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Session programme

NH3

NH – Natural Hazards

NH3 – Landslide Hazards

NH3.1

Rockfalls, rockslides and rock avalanches are fundamental modes of erosion on steep hillslopes, and among the primary hazards in steep alpine terrain. To better understand the processes driving rock slope degradation, mechanisms contributing to the triggering, transport, and deposition of resulting rock slope instabilities, and mitigation measures for associated hazards, we must develop insight into both the physics of intact and rock mass failure and the dynamics of transport processes. This session aims to bring together state-of-the-art methods for predicting, assessing, quantifying, and protecting against rock slope hazards. We seek innovative contributions from investigators dealing with all stages of rock slope hazards, from weathering and/or damage accumulation, through detachment, transport and deposition, and finally to the development of protection and mitigation measures. In particular, we seek studies presenting new theoretical, numerical or probabilistic modelling approaches, novel data sets derived from laboratory, in situ, or remote sensing applications, and state-of-the-art approaches to social, structural, or natural protection measures.

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Co-organized as GM7.6
Convener: Axel Volkwein | Co-conveners: Andreas Ewald, Anne Voigtländer, Michael Krautblatter
Orals
| Fri, 12 Apr, 08:30–12:30
 
Room M2
Posters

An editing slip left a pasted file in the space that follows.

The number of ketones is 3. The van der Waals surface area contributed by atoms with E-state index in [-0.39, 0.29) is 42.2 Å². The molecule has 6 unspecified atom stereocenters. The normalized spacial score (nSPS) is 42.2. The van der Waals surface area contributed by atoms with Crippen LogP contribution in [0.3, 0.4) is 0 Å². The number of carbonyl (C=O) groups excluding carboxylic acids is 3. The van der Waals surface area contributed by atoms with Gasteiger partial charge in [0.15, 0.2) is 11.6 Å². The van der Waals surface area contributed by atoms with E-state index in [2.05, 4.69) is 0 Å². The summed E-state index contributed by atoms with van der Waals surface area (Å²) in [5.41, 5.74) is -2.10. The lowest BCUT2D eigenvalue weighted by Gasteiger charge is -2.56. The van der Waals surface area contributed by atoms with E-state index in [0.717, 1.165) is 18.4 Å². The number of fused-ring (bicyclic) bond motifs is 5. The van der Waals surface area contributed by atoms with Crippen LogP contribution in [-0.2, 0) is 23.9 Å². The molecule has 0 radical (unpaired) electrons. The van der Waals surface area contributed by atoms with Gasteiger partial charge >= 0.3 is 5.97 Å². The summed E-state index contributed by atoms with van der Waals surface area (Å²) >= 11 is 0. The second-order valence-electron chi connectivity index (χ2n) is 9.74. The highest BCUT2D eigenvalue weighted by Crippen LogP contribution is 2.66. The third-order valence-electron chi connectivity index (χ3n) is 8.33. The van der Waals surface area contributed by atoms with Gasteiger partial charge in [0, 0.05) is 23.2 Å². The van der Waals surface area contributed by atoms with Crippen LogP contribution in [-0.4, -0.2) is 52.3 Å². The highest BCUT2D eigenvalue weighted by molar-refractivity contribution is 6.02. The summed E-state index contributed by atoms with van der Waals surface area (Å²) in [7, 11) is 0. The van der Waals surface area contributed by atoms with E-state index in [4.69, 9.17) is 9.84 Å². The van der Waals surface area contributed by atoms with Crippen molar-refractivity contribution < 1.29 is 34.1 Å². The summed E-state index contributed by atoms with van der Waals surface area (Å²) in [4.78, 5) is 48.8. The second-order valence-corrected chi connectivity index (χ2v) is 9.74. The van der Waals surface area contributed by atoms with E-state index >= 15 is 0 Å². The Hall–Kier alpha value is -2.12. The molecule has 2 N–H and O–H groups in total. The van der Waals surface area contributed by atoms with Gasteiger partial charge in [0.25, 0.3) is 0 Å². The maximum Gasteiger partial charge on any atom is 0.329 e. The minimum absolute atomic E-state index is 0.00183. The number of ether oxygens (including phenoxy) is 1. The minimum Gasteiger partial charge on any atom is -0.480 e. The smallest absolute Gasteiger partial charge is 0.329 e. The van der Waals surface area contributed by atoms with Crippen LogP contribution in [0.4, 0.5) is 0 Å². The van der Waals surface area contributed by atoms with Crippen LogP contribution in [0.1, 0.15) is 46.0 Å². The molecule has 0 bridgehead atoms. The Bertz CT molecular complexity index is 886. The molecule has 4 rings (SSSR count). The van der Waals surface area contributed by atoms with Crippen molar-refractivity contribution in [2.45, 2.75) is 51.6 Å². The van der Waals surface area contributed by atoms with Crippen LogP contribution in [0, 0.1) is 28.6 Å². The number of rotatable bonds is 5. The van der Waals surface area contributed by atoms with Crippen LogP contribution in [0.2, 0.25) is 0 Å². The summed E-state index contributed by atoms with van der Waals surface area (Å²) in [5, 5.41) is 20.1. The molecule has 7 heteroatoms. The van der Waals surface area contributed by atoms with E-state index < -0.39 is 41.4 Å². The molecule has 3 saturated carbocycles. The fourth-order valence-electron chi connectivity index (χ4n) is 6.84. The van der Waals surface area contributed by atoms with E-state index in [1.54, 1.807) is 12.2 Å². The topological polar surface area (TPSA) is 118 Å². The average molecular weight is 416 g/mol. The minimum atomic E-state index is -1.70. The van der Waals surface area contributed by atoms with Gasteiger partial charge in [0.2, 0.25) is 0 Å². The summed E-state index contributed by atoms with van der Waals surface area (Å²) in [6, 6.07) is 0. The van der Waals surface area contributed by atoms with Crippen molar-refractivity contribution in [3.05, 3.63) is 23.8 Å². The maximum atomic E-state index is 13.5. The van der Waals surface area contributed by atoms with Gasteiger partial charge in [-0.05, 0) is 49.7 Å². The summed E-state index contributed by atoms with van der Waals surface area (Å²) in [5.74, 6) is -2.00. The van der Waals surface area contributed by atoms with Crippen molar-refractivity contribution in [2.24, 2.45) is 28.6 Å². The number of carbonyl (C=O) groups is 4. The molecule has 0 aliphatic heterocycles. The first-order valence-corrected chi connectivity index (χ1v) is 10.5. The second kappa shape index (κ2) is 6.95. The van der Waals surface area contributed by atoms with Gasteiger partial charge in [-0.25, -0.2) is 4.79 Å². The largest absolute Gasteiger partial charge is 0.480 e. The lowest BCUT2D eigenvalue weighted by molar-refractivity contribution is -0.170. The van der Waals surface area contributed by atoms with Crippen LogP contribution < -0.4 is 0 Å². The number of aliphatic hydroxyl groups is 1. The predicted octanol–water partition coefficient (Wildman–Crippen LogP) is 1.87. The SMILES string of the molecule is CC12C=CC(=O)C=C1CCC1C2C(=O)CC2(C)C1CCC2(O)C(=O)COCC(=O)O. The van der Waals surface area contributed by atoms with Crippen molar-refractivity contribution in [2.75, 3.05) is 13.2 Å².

| Attendance Fri, 12 Apr, 14:00–15:45
 
Hall X3
NH3.2 | PICO

Climate changes (CC) are expected affecting weather forcing regulating the triggering and reactivation of slope movements. The influence of CC on landslides can be different, according to the area, the time horizon of interest and the actual trends of socio-economic factors driving greenhouse gases concentration. However, even the simple identification of weather patterns regulating landslide occurrence represents a not trivial issue, also assuming steady conditions, due to crucial role played by geomorphological details.
In last years, such elements partly prevented the investigations aimed to assess how CC influence slope stability at different temporal and spatial scales.
In this regard, the Session has the main aim to gather test cases and investigations carried out in different geographical contexts in evaluation of ongoing and future landslide activity.
Researches may concern: (i) modeling of future slope stability conditions exploiting downscaled climate projections or (ii) analyses of historical records of landslides (using both historical research or paleo-evidences) and climate variables and their combinations.
Analysis at different detail from slope to regional scale to global scale, considering variations in landslide occurrence, frequency, susceptibility, hazard and risk result of interest. Nevertheless, studies considering the coupled effect of environmental (e.g., land use/cover) and climate changes will be taken into account.

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Co-organized as CL2.24
Convener: Stefano Luigi Gariano | Co-conveners: Fausto Guzzetti, Luciano Picarelli, Guido Rianna
PICOs
| Mon, 08 Apr, 08:30–10:15
 
PICO spot 1
NH3.3

Weathering, tectonics, gravitational and volcanic processes can transform the regular sediment delivery from unstable slopes in catastrophic landslides. Mass spreading and mass wasting processes can potentially evolve in rapid landslides are among the most dangerous natural hazards that threaten people and infrastructures, directly or through secondary events like tsunamis.